The Beehive: the official blog of the Massachusetts Historical Society

This Week @ MHS

First up this week on the list of events here at the MHS is "Katherine, Grace, and Mary: Archaeological Revelations of 17th and 18th Century Women from Boston's Big Dig." Beginning at 6:00PM on Monday, 6 October, join us as Joe Bagley, Boston City Archaeologist, discusses the uncovering of mountains of historical data during the archaeological surveys conducted prior to the start of the Big Dig. The talk focuses primarily on three sites where evidence of the lives of three women - the late 17th century site of Katherine Nanny Naylor, the early 18th century site of Mary Long, and the mid-18th century site of Grace Parker - came to light. There is a $10 fee (no charge for Fellows and Members). Please call 617- 646-0560 or click here to register. A pre-talk reception begins at 5:30PM. 

On Tuesday, 7 October, come by at 5:15PM for an Early American History seminar given by David Konig of Washington University in St. Louis. "Thomas Jefferson, Lawyer: Property and Personhood in the Law of Slavery" examines the complex relationship between Thomas Jefferson's legal career and his ownership of slaves. Comment provided by Malick Ghachem of MIT. Seminars are free and open to the public; RSVP requiredSubscribe to receive advance copies of the seminar papers.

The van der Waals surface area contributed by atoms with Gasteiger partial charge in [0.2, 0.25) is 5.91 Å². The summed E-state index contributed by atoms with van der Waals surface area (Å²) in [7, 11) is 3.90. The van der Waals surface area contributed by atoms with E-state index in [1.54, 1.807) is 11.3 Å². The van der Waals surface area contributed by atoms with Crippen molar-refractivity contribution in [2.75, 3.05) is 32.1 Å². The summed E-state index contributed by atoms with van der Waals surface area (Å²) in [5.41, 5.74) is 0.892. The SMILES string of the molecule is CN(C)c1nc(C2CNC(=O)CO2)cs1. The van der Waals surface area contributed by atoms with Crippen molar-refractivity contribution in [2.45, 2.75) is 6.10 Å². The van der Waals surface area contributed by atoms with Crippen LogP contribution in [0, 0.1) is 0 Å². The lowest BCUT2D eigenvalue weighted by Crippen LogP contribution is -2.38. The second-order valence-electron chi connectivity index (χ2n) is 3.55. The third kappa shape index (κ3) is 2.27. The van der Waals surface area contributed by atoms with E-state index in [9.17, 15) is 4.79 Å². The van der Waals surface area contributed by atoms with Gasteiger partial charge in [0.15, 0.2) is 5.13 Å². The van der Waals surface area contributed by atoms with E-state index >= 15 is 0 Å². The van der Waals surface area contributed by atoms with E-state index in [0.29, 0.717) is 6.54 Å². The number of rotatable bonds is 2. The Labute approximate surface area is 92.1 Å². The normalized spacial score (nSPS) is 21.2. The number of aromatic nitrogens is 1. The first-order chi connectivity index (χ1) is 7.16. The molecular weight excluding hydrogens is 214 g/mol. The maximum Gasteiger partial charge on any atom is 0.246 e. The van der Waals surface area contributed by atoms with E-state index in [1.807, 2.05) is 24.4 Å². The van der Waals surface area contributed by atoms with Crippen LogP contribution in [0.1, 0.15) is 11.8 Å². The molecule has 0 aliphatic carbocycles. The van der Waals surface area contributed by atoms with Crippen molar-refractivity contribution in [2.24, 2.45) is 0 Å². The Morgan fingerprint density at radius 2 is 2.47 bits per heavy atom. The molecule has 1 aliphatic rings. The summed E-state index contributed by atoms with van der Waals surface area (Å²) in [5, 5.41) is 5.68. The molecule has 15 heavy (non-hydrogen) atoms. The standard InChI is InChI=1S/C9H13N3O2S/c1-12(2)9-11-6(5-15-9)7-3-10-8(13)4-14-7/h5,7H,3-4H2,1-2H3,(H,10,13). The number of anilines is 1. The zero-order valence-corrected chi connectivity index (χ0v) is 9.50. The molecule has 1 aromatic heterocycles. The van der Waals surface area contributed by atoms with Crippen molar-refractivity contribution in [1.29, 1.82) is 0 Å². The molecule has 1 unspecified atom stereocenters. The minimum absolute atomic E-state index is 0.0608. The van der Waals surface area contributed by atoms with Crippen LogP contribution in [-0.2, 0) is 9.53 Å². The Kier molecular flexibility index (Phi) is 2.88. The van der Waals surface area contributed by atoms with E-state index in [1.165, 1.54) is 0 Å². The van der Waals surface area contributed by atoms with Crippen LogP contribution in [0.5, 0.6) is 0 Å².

Then, on Wednesday, 8 October, there is a special member event at the Society starting at 6:00PM. Members and Fellows are invited to hear John W. Tyler, editor of The Correspondence of Thomas Hutchinson: 1740-1766 (2014), as he presents "History Revealed: Thomas Hutchinson and the Stamp Act Riots." The evening will feature a reception at 6:00PM and remarks by Mr. Tyler at 6:30PM followed by a presentation of items from the Society's collections. Registration is required at no cost. THIS EVENT IS SOLD OUT. If you would like to be placed on the waiting list, please call 617-646-0518.

And on Thursday, 9 October, please join us for an author talk featuring Adam Hochschild of the University of California, Berkeley. "1914-1918: The War Within the War," Hochschild describes the battle between people who regarded the war as a noble and necessary crusade, and a brave minority who felt it was tragic madness and who refused to fight. In an illustrated talk, he focuses on the country where that tension was sharpest, Great Britain. Pre-talk reception begins at 5:30PM and the talk begins at 6:00PM. The talk is open to the public but registration is required. Please RSVP


permalink | Published: Sunday, 5 October, 2014, 12:00 PM